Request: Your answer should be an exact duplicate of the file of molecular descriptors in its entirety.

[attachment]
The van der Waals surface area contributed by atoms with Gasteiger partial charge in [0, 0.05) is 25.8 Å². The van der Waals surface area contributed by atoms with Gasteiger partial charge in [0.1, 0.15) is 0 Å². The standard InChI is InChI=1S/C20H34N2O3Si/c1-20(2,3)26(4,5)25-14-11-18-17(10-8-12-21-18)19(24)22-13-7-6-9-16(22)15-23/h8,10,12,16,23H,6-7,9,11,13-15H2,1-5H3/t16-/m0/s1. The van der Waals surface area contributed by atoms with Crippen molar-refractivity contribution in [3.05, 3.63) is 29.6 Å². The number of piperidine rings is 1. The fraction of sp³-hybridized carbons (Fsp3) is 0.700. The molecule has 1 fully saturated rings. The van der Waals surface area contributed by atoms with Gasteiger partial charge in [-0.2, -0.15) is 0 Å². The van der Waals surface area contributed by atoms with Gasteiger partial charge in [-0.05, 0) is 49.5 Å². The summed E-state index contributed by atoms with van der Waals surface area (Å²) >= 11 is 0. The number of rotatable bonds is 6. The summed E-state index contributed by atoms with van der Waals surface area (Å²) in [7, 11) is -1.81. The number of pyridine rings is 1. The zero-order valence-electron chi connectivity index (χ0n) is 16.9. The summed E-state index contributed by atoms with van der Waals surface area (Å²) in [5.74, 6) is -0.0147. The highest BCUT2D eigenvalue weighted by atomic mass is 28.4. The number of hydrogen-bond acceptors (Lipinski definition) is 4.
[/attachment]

The van der Waals surface area contributed by atoms with Gasteiger partial charge in [0, 0.05) is 25.8 Å². The van der Waals surface area contributed by atoms with Gasteiger partial charge in [0.1, 0.15) is 0 Å². The standard InChI is InChI=1S/C20H34N2O3Si/c1-20(2,3)26(4,5)25-14-11-18-17(10-8-12-21-18)19(24)22-13-7-6-9-16(22)15-23/h8,10,12,16,23H,6-7,9,11,13-15H2,1-5H3/t16-/m0/s1. The van der Waals surface area contributed by atoms with Crippen molar-refractivity contribution in [3.05, 3.63) is 29.6 Å². The number of piperidine rings is 1. The fraction of sp³-hybridized carbons (Fsp3) is 0.700. The molecule has 1 fully saturated rings. The van der Waals surface area contributed by atoms with Gasteiger partial charge in [-0.2, -0.15) is 0 Å². The van der Waals surface area contributed by atoms with Gasteiger partial charge in [-0.05, 0) is 49.5 Å². The summed E-state index contributed by atoms with van der Waals surface area (Å²) >= 11 is 0. The number of rotatable bonds is 6. The summed E-state index contributed by atoms with van der Waals surface area (Å²) in [7, 11) is -1.81. The number of pyridine rings is 1. The zero-order valence-electron chi connectivity index (χ0n) is 16.9. The summed E-state index contributed by atoms with van der Waals surface area (Å²) in [5.74, 6) is -0.0147. The highest BCUT2D eigenvalue weighted by atomic mass is 28.4. The number of hydrogen-bond acceptors (Lipinski definition) is 4.